Voting concerns: What to do if you receive a mail-in ballot for a deceased loved one

With just 34 days to go until the presidential election, thousands of New Jersey voters are getting their mail-in ballots filled out.
But many families may also find themselves receiving an election ballot for a loved one who recently died and they may be wondering what to do what those ballots.
Anna Sardo, 82, says she was surprised to receive a ballot addressed to her husband Anthony because he has died nearly three years ago. She says that she didn’t know what to do with it.
“I called my daughter and told her, ‘I got one for Papi,’” says Sardo.
Sardo’s daughters Maria Sardo and Donna Perna say that they were surprised to find out that their father was still listed as a registered voter. No one had told the Board of Elections that he was deceased.
“I just told my mother she should mail it back and she should call and say my father is deceased,” Maria says.
The Sardos will not be the only family dealing with this issue this election. Over 14,000 New Jersey residents have died in the last six months from COVID-19 and election officials may not be aware that they have died.
The Board of Elections says that people who receive ballots for deceased loved ones should mail them back, unopened, with a note saying that the person has died.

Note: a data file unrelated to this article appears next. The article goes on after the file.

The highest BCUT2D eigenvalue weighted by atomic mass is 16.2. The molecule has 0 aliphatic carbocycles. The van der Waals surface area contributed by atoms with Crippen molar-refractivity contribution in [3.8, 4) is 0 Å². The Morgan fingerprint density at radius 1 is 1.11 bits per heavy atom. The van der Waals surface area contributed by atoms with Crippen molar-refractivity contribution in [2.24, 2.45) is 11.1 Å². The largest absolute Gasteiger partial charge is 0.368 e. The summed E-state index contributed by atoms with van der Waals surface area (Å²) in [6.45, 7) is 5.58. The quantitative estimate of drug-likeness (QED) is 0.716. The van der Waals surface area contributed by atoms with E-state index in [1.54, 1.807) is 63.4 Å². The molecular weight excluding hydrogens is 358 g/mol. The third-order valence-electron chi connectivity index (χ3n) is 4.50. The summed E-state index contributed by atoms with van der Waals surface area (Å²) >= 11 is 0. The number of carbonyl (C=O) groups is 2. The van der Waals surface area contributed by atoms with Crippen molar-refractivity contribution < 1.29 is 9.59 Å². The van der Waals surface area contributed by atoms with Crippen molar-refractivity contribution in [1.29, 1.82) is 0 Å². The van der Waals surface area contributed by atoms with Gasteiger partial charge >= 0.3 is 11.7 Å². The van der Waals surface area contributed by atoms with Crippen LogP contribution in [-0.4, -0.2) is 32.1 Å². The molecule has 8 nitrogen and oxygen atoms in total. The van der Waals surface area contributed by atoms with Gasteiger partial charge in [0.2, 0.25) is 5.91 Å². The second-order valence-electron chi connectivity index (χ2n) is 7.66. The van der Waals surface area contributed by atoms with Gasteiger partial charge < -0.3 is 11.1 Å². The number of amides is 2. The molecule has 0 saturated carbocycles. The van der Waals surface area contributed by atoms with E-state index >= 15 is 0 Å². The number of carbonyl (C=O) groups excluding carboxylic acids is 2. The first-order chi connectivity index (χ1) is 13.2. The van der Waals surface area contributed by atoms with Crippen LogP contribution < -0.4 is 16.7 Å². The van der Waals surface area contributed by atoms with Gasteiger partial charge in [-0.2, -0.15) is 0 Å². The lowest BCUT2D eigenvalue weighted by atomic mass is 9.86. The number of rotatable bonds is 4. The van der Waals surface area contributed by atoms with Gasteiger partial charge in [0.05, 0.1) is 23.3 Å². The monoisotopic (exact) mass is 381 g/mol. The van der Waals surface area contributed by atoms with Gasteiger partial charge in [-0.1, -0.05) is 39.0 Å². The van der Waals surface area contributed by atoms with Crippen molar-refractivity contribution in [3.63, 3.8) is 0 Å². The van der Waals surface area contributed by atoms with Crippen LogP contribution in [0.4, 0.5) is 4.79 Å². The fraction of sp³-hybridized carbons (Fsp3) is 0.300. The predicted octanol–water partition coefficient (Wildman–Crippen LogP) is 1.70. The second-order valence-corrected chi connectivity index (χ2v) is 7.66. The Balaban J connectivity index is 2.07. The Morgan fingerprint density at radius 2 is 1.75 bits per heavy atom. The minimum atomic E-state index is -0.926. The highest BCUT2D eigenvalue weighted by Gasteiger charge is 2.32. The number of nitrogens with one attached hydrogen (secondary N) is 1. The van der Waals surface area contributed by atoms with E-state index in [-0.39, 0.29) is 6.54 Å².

Officials also remind people that forging a name on a ballot is a felony and that the Board of Elections will be cross-referencing all ballots with the signatures on file.
But despite these safeguards, the Sardos say that they were bothered by how this could potentially lead to fraud.
Perna says that she was especially concerned and told her mother, “How is this voting going to be right if it’s being mailed to dead people?”
The Sardos say that this is another reason why New Jersey should open the polls to in-person voting on Election Day and do away with mail-in ballots. New Jersey is going with a mostly-by-mail election because of COVID-19 concerns.
“I think the polls should be open and people should be going,” says Maria Sardo. “Even my mother, she’s disabled. She has diabetes, two stents. She’d rather go to the polls.”
Polling locations will be open throughout New Jersey on Election Day. Voters can drop off their mail-in ballots at the polling locations or fill out a provisional ballot and turn it in.